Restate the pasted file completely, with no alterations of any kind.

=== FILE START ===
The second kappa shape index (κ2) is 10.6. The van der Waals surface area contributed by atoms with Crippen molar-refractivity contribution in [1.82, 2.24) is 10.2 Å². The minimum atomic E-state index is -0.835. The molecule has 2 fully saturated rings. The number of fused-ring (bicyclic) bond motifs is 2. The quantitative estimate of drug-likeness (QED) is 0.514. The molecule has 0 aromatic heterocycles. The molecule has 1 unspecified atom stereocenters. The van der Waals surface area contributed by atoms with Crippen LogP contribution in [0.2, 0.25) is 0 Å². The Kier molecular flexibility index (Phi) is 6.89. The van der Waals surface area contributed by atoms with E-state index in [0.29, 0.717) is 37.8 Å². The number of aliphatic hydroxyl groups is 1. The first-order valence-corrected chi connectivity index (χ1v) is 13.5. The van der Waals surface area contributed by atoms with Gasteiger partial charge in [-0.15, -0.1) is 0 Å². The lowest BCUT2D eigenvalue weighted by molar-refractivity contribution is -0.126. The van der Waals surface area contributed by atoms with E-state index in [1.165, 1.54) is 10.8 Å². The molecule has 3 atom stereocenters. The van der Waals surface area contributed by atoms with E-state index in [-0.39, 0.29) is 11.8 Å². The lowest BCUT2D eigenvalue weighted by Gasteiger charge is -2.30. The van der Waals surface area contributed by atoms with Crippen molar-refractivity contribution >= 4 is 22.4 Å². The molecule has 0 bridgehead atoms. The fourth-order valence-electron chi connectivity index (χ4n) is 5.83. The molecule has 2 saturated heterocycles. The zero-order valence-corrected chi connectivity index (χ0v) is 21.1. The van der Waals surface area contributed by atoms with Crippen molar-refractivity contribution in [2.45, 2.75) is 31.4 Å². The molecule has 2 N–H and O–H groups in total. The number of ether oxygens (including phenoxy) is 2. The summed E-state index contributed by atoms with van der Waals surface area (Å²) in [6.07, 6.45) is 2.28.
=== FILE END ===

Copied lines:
The second kappa shape index (κ2) is 10.6. The van der Waals surface area contributed by atoms with Crippen molar-refractivity contribution in [1.82, 2.24) is 10.2 Å². The minimum atomic E-state index is -0.835. The molecule has 2 fully saturated rings. The number of fused-ring (bicyclic) bond motifs is 2. The quantitative estimate of drug-likeness (QED) is 0.514. The molecule has 0 aromatic heterocycles. The molecule has 1 unspecified atom stereocenters. The van der Waals surface area contributed by atoms with Crippen LogP contribution in [0.2, 0.25) is 0 Å². The Kier molecular flexibility index (Phi) is 6.89. The van der Waals surface area contributed by atoms with E-state index in [0.29, 0.717) is 37.8 Å². The number of aliphatic hydroxyl groups is 1. The first-order valence-corrected chi connectivity index (χ1v) is 13.5. The van der Waals surface area contributed by atoms with Gasteiger partial charge in [-0.15, -0.1) is 0 Å². The lowest BCUT2D eigenvalue weighted by molar-refractivity contribution is -0.126. The van der Waals surface area contributed by atoms with E-state index in [1.165, 1.54) is 10.8 Å². The molecule has 3 atom stereocenters. The van der Waals surface area contributed by atoms with E-state index in [-0.39, 0.29) is 11.8 Å². The lowest BCUT2D eigenvalue weighted by Gasteiger charge is -2.30. The van der Waals surface area contributed by atoms with Crippen molar-refractivity contribution >= 4 is 22.4 Å². The molecule has 0 bridgehead atoms. The fourth-order valence-electron chi connectivity index (χ4n) is 5.83. The molecule has 2 saturated heterocycles. The zero-order valence-corrected chi connectivity index (χ0v) is 21.1. The van der Waals surface area contributed by atoms with Crippen molar-refractivity contribution in [2.45, 2.75) is 31.4 Å². The molecule has 2 N–H and O–H groups in total. The number of ether oxygens (including phenoxy) is 2. The summed E-state index contributed by atoms with van der Waals surface area (Å²) in [6.07, 6.45) is 2.28.